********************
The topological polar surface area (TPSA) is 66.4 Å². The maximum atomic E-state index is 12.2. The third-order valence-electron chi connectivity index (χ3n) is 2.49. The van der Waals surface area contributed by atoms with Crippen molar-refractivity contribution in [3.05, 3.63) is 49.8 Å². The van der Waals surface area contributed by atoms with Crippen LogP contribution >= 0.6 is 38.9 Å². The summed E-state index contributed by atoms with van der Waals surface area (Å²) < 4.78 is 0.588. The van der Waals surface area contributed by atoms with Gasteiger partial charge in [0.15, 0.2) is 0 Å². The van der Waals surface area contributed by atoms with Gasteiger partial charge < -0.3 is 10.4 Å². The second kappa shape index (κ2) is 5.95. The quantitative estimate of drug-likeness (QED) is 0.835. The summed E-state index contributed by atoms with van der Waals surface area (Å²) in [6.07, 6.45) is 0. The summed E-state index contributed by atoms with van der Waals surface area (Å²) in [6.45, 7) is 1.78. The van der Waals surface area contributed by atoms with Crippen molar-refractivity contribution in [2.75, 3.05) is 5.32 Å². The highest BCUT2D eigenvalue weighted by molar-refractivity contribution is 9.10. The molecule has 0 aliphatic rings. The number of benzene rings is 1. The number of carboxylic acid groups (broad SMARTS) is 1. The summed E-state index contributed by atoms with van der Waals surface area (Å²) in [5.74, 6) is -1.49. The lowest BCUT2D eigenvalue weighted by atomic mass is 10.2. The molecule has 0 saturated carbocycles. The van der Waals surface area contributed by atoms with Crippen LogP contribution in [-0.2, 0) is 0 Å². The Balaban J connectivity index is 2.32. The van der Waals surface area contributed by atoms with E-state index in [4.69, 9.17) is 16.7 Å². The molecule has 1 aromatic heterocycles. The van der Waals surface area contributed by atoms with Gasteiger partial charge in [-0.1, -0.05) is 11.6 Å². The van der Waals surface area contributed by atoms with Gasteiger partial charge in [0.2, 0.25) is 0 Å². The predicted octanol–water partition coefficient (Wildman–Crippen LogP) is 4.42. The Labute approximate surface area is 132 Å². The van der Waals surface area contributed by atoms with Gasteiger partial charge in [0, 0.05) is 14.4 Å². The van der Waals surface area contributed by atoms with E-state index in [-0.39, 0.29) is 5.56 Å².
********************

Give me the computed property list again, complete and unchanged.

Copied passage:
The topological polar surface area (TPSA) is 66.4 Å². The maximum atomic E-state index is 12.2. The third-order valence-electron chi connectivity index (χ3n) is 2.49. The van der Waals surface area contributed by atoms with Crippen molar-refractivity contribution in [3.05, 3.63) is 49.8 Å². The van der Waals surface area contributed by atoms with Crippen LogP contribution >= 0.6 is 38.9 Å². The summed E-state index contributed by atoms with van der Waals surface area (Å²) < 4.78 is 0.588. The van der Waals surface area contributed by atoms with Gasteiger partial charge in [0.15, 0.2) is 0 Å². The van der Waals surface area contributed by atoms with Gasteiger partial charge < -0.3 is 10.4 Å². The second kappa shape index (κ2) is 5.95. The quantitative estimate of drug-likeness (QED) is 0.835. The summed E-state index contributed by atoms with van der Waals surface area (Å²) in [6.07, 6.45) is 0. The summed E-state index contributed by atoms with van der Waals surface area (Å²) in [6.45, 7) is 1.78. The van der Waals surface area contributed by atoms with Crippen molar-refractivity contribution in [2.75, 3.05) is 5.32 Å². The highest BCUT2D eigenvalue weighted by molar-refractivity contribution is 9.10. The molecule has 0 aliphatic rings. The number of benzene rings is 1. The number of carboxylic acid groups (broad SMARTS) is 1. The summed E-state index contributed by atoms with van der Waals surface area (Å²) in [5.74, 6) is -1.49. The lowest BCUT2D eigenvalue weighted by atomic mass is 10.2. The molecule has 0 saturated carbocycles. The van der Waals surface area contributed by atoms with Crippen LogP contribution in [-0.2, 0) is 0 Å². The Balaban J connectivity index is 2.32. The van der Waals surface area contributed by atoms with E-state index in [4.69, 9.17) is 16.7 Å². The molecule has 1 aromatic heterocycles. The van der Waals surface area contributed by atoms with Gasteiger partial charge in [-0.1, -0.05) is 11.6 Å². The van der Waals surface area contributed by atoms with Gasteiger partial charge in [0.2, 0.25) is 0 Å². The predicted octanol–water partition coefficient (Wildman–Crippen LogP) is 4.42. The Labute approximate surface area is 132 Å². The van der Waals surface area contributed by atoms with Gasteiger partial charge in [0, 0.05) is 14.4 Å². The van der Waals surface area contributed by atoms with E-state index in [-0.39, 0.29) is 5.56 Å².